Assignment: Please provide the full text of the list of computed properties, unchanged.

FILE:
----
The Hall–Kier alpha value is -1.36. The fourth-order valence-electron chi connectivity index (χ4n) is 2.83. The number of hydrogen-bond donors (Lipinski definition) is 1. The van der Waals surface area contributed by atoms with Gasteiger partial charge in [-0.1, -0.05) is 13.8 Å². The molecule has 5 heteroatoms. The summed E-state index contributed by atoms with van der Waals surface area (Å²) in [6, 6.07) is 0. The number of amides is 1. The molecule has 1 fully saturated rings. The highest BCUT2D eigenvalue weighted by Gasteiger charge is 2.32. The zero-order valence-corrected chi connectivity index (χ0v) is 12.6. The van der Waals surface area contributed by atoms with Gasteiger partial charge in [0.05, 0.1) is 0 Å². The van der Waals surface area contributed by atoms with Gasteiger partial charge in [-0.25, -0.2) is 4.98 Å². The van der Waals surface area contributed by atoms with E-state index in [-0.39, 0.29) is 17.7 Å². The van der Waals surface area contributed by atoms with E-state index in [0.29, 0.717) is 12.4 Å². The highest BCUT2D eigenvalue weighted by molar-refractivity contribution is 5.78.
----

The Hall–Kier alpha value is -1.36. The fourth-order valence-electron chi connectivity index (χ4n) is 2.83. The number of hydrogen-bond donors (Lipinski definition) is 1. The van der Waals surface area contributed by atoms with Gasteiger partial charge in [-0.1, -0.05) is 13.8 Å². The molecule has 5 heteroatoms. The summed E-state index contributed by atoms with van der Waals surface area (Å²) in [6, 6.07) is 0. The number of amides is 1. The molecule has 1 fully saturated rings. The highest BCUT2D eigenvalue weighted by Gasteiger charge is 2.32. The zero-order valence-corrected chi connectivity index (χ0v) is 12.6. The van der Waals surface area contributed by atoms with Gasteiger partial charge in [0.05, 0.1) is 0 Å². The van der Waals surface area contributed by atoms with Gasteiger partial charge in [-0.25, -0.2) is 4.98 Å². The van der Waals surface area contributed by atoms with E-state index in [-0.39, 0.29) is 17.7 Å². The van der Waals surface area contributed by atoms with E-state index in [0.29, 0.717) is 12.4 Å². The highest BCUT2D eigenvalue weighted by molar-refractivity contribution is 5.78.